Clem, discharge petitions and the BPA ban

T.A. Barnhart

Rep Brian Clem got more than a few progressives around Oregon riled up last week when he did not sign the discharge petition to bring SB 695 to floor of the House. However, he had another trick up his sleeve, one that let him sidestep the issue of the petition, a tactic he does not like.

SB 695 is now HB 3689: same bill, new life. And this time, it’s got two Republican co-sponsors — and one of them, Vicki Berger, sits on the House Rules Committee, where the bill will be headed. Will that be enough to move the BPA ban forward? If Clem’s right on the votes, there are 32 members of the House (Schaufler is probably a No vote) who support the ban.

And as Co-speaker Bruce Hanna told a town hall in Hillsboro last week, that’s a bipartisan majority. Which means if the bill gets stuffed in Rules by Co-chair Andy Olson (and a refusal of any GOP members to join Berger in pushing for a vote), the BPA bill will die for partisan political reasons.

Something to remind voters of next year.

T.A. Barnhart has been writing at Blue Oregon for nearly 6 years, and has currently launched The Action TAB, video reports from the 2011 Legislature; a project made possible by supporters at You can follow these reports throughout the session on Facebook.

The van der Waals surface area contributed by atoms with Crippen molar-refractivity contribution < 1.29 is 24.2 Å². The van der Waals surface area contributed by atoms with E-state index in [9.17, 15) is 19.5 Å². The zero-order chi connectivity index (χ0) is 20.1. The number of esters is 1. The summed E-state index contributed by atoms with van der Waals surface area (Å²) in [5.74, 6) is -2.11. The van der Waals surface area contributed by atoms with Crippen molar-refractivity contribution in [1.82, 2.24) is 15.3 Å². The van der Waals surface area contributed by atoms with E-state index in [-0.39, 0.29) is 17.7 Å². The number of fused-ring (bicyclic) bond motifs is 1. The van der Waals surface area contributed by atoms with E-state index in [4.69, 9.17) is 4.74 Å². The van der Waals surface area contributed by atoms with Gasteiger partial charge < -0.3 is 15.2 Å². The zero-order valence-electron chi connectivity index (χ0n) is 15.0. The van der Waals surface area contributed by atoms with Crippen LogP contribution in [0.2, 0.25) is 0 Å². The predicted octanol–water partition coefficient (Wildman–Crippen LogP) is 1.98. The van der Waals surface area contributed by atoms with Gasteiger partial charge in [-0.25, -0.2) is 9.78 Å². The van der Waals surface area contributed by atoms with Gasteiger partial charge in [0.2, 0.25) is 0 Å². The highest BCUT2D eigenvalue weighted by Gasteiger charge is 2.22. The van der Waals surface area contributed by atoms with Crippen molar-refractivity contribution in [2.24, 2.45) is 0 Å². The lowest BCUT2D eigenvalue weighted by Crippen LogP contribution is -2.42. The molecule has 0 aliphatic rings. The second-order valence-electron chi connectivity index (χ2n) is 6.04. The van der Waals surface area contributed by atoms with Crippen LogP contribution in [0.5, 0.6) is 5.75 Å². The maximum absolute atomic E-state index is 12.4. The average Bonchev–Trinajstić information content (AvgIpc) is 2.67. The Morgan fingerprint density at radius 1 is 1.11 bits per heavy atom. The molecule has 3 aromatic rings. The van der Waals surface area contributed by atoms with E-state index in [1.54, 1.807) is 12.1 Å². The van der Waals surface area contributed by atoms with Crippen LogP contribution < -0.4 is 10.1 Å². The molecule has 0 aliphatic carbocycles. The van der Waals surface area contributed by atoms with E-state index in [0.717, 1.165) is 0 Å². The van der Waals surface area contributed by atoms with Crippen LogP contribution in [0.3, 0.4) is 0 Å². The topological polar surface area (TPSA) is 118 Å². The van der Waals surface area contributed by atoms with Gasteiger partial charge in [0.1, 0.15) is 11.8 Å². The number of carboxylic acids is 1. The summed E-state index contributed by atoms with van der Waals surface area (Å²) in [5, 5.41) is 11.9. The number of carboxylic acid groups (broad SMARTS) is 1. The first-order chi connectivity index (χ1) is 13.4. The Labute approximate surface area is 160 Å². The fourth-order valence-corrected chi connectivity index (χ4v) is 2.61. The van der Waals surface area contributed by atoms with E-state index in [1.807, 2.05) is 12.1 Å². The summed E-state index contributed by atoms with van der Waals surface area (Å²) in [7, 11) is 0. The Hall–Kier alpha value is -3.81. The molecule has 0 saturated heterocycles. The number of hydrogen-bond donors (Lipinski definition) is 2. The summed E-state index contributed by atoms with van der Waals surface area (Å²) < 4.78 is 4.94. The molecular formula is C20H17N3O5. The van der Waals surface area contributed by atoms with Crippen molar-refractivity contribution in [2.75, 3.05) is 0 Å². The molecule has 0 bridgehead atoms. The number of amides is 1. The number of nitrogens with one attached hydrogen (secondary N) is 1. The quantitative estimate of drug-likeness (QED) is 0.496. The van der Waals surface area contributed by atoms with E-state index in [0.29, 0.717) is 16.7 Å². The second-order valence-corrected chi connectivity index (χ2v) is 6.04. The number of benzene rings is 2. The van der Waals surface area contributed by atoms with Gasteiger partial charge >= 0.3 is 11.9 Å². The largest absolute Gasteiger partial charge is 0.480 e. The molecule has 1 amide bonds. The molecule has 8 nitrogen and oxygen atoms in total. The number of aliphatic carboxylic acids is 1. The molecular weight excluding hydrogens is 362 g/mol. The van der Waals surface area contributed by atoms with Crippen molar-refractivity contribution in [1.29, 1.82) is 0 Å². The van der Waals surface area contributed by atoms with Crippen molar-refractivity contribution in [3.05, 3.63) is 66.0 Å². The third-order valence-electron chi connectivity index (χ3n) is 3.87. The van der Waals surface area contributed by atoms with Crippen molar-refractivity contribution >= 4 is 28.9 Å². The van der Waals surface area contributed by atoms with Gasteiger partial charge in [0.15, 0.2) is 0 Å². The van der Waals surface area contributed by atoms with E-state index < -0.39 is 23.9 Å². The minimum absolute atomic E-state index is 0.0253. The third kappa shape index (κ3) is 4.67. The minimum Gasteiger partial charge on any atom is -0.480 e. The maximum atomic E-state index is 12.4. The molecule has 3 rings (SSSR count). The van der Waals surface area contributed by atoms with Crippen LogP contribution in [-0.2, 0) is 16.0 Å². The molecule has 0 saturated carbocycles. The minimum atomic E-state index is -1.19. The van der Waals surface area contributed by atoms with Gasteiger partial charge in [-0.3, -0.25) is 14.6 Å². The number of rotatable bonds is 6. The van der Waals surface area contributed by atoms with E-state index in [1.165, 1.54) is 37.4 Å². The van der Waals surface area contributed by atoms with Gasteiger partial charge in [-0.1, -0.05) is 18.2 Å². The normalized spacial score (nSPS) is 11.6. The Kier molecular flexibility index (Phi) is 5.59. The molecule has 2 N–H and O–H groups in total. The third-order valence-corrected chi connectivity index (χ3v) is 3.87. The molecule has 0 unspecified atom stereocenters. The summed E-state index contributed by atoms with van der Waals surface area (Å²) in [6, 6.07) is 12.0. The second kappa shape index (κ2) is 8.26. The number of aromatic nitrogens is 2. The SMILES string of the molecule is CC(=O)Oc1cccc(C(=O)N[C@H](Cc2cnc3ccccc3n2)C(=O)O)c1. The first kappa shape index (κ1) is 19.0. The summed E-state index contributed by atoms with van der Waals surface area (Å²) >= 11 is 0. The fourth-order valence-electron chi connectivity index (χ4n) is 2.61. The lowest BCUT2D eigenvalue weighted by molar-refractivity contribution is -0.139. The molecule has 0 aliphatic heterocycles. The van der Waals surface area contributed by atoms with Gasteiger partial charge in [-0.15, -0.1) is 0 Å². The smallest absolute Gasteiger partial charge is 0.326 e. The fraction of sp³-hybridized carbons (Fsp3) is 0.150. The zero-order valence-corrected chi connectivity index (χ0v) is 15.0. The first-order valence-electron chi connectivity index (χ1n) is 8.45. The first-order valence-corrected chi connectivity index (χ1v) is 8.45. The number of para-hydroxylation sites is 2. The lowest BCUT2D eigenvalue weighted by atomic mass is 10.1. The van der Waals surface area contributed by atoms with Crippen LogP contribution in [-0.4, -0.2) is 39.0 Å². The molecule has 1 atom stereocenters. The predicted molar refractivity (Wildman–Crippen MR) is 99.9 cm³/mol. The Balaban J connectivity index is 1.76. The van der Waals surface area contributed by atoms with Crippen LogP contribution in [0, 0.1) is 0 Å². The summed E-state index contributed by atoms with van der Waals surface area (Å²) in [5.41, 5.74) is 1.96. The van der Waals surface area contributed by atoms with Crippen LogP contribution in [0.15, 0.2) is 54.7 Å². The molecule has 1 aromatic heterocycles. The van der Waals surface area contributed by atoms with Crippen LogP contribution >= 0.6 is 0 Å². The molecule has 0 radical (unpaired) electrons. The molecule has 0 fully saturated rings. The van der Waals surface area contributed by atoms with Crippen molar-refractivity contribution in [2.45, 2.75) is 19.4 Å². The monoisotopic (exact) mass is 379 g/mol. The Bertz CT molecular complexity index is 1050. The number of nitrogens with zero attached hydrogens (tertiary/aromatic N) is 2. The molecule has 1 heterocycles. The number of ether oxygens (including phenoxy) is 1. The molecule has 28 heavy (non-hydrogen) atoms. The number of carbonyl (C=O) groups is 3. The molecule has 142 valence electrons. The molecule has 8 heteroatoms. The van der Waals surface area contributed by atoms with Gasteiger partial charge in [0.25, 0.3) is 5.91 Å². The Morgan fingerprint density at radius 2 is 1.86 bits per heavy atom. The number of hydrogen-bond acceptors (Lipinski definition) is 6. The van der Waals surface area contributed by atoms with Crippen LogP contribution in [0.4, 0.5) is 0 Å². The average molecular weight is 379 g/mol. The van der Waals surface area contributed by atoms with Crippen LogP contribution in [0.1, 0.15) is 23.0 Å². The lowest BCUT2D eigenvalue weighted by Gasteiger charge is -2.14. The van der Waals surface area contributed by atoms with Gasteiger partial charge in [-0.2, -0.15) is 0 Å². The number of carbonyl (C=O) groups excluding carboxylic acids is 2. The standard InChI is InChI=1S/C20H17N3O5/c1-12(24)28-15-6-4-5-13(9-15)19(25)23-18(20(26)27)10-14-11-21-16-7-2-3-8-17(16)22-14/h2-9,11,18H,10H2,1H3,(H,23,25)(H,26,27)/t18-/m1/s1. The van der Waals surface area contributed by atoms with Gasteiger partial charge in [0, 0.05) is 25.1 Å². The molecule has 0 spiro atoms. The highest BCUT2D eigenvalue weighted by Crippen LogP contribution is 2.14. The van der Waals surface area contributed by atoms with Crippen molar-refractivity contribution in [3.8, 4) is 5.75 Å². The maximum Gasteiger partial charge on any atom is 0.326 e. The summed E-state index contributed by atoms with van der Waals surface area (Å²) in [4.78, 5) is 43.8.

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    Despite considerable fears raised by activist groups and the press, the science does not warrant regulations on BPA. Instead, it shows that human exposure is too low to have any measurable impact even for infants and children. As a result, regulatory measures to ban BPA could have unintended, adverse health and safety consequences.

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    China bans BPA from plastic baby bottles, but not Oregon.


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